There’s a good chance that your team doesn’t don capes and fight crime on the weekends. You probably don’t have super powers and don't go toe to toe with the biggest, baddest villains the world has ever seen. There are, however, some lessons you can take away from the wildly popular superhero movies.
While things like courage, perseverance, and the will to help others are all great lessons, there is an entirely different moral to the tales being spun by Marvel and DC — one that may not be obvious on the surface but that is extremely valuable from a branding perspective.
Late last month, we sent around a survey that asked you who your favorite superhero was and why. You all voted, and a massive number of you agreed that Wonder Woman was the most prominent hero on our list, followed by Deadpool, Spider-Man, and Ironman.
Superhero Poll Results:
As you can see, you all had a lot to say about the best superheroes of the modern day — and rightfully so! Between various comic book, television, and movie franchises, there’s a vast universe of heroes and the villains who try to thwart them.
The moves Marvel and DC have made speak volumes about each brand's business strategies.
Marvel, a box office heavyweight, is renown for kicking out blockbusters on a yearly basis. Aside from that, however, Marvel does something that their competitor currently doesn’t: all of their movies exist in the same “Marvel Comic Universe.”
In other words, every single superhero movie they’ve released over the last several decades have all been linked to each other in some way, shape, or form. If one of their films doesn’t have a cameo from another superhero within the main content, you can almost bet that there is an Easter egg after the credits that teases another hero or villain that will be connected in the near future.
This consistency and connectivity is a compelling and winning strategy for Marvel. It works for other brands, too.
Unlike its sworn enemy, DC Comics take a different approach to their movies. Instead of weaving their characters into the same universe, DC have made it a point to focus on each character’s individual stories. The success of this strategy can be seen by how the majority of our voters chose Wonder Woman over any other hero.
From a storytelling standpoint, focusing on individual heroes is a great way to better develop individual characters and build their story arcs. From a branding perspective, however, this approach leaves something to be desired.
The goal of any brand is to engage its customers in a way that builds trust and cultivates a loyal fanbase.
This goal can be achieved by engaging your customers with a unified message. Your brand and everything it does should be connected; it all needs to lead back to your goal.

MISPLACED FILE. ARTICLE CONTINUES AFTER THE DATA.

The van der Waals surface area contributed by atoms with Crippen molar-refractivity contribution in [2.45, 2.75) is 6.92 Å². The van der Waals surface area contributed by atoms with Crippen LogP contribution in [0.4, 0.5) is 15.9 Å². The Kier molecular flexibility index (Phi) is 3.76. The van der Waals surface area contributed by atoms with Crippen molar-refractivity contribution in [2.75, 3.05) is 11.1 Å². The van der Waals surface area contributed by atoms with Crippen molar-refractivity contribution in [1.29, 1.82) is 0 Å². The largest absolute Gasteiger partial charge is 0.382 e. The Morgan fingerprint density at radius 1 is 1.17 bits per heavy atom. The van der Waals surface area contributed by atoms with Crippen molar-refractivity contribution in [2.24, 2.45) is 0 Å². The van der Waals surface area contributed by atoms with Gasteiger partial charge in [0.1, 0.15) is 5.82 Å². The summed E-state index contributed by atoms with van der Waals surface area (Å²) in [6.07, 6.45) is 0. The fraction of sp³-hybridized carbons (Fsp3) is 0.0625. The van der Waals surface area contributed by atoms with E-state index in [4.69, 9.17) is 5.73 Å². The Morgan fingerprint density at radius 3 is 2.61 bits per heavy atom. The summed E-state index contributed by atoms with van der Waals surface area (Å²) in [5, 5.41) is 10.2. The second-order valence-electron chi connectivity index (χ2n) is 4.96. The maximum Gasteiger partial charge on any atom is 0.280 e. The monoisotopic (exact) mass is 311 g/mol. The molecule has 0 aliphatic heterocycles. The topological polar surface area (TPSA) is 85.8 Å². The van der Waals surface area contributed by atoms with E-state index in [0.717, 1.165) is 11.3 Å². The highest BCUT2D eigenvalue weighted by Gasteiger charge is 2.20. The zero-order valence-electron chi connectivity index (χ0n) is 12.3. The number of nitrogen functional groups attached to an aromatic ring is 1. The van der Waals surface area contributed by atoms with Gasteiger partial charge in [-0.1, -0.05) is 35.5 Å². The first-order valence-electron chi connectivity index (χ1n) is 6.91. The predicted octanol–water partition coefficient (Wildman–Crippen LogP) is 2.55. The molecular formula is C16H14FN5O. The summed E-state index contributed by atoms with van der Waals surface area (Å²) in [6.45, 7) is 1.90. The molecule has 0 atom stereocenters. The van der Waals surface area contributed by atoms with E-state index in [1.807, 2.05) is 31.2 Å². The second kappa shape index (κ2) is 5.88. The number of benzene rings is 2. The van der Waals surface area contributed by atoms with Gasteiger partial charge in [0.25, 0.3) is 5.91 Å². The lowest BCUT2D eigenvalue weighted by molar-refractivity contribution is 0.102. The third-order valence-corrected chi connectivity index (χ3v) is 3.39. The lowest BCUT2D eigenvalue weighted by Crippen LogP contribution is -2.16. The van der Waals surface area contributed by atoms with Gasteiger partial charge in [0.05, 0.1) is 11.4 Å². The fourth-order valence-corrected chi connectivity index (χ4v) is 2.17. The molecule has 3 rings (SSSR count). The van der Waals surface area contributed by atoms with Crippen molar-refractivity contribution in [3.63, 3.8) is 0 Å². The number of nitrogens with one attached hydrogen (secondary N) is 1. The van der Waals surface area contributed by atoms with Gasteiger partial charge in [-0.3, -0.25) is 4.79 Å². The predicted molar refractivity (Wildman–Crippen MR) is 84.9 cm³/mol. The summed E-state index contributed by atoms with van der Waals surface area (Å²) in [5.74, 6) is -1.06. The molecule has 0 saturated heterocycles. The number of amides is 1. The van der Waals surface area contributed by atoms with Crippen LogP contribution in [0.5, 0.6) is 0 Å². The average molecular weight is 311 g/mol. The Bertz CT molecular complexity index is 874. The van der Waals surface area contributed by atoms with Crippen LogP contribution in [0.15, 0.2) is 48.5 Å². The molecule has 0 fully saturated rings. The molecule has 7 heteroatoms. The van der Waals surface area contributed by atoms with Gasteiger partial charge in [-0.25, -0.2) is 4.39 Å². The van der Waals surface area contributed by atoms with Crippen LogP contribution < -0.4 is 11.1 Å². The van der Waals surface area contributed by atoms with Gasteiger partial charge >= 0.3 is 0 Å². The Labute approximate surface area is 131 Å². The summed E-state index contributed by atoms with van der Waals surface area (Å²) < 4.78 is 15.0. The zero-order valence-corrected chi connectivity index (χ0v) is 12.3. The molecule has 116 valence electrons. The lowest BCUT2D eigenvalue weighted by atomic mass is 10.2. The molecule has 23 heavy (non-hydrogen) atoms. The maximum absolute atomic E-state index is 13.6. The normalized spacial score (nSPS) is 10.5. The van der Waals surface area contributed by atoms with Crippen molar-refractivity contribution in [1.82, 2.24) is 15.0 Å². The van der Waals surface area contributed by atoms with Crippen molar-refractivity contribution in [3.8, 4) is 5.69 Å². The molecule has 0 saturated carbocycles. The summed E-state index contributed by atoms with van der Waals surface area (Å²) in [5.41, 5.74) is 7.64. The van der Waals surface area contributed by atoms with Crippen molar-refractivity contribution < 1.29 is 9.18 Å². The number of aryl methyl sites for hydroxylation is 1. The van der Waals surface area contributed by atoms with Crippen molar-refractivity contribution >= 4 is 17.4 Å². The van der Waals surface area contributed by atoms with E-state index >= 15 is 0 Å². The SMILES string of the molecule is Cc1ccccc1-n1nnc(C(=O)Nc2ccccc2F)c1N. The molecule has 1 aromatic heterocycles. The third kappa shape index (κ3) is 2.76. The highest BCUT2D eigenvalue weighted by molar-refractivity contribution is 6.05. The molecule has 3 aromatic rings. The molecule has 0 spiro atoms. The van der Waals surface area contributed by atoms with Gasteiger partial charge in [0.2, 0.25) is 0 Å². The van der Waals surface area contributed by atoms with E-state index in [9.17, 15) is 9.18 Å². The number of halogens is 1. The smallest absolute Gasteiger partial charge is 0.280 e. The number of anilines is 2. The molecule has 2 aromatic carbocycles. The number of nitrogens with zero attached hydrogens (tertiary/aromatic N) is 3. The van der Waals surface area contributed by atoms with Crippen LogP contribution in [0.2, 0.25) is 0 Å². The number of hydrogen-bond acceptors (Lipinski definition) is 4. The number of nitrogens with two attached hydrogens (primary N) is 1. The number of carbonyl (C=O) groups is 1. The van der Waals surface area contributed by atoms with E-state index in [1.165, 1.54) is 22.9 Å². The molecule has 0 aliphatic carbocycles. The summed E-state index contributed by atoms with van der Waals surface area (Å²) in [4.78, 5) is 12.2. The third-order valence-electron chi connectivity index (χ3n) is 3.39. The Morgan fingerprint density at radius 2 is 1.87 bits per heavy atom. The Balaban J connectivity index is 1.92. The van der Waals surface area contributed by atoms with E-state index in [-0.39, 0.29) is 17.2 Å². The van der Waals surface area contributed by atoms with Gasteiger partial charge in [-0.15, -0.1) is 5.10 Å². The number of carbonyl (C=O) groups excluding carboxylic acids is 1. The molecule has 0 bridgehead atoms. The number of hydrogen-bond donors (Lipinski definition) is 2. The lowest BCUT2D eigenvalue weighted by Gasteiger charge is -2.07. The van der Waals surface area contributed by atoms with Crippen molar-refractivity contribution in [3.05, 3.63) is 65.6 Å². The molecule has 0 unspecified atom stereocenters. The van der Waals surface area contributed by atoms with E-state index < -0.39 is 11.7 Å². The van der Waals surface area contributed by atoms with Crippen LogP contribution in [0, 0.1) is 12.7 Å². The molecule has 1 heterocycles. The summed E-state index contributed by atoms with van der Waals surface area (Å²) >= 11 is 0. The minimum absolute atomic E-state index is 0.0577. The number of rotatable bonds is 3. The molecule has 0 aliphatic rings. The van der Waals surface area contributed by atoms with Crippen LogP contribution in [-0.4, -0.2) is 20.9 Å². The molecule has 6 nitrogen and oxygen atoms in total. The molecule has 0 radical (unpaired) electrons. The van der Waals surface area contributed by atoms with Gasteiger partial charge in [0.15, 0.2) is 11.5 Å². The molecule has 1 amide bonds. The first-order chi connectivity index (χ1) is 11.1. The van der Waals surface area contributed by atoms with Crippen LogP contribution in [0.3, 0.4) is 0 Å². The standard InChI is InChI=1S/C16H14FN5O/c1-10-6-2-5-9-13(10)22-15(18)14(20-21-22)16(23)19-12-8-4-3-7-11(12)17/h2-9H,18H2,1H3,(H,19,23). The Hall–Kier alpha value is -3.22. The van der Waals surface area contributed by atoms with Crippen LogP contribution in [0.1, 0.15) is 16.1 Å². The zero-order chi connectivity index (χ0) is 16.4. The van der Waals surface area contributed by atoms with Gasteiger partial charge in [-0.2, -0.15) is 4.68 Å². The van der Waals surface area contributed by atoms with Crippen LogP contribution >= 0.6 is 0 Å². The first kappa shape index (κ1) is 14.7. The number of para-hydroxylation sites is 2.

Returning to our Marvel vs. DC analogy, these two companies have approached a similar market by using two very different strategies, and despite their best efforts, there is one brand that is evidently coming out ahead.
Marvel has managed to engage a wider range of people and bring them all into the same Marvel Comic Universe where they can interact with one another and celebrate their love for the characters Marvel has created. Now, instead of just leaning on one or two movies a year with great singular characters, Marvel is able to build plausible unions between these characters, such as with The Avengers series, so that they can unite fans of their individual characters into one gigantic mashup of drama and value. This, in turn, strengthens the bond their fans have with their products (i.e. the superheroes and their stories) and the Marvel brand.
That’s not to say that DC has done a poor job. They have mastered the art of building strong individual characters with unique traits and motives. But from a branding perspective, this strategy is disparate at best. It is a much stronger business model to spread your brand’s success across a range of cohesive products and services than it is to rely on one money-maker and hope for the best.
At the end of the day, the one thing about your brand that will encourage customers to stay are the senses of engagement, community, and connection you cultivate with them.
When we develop marketing strategies for the brands we represent, we use a wide-angle lens. We consider goals, target customers, and brand values, and then we utilize all the tools in our toolbox as we make a plan. We believe in putting forth a consistent message that will propel your brand forward, superhero style.
Curious about how you can increase your fanbase? Let's connect.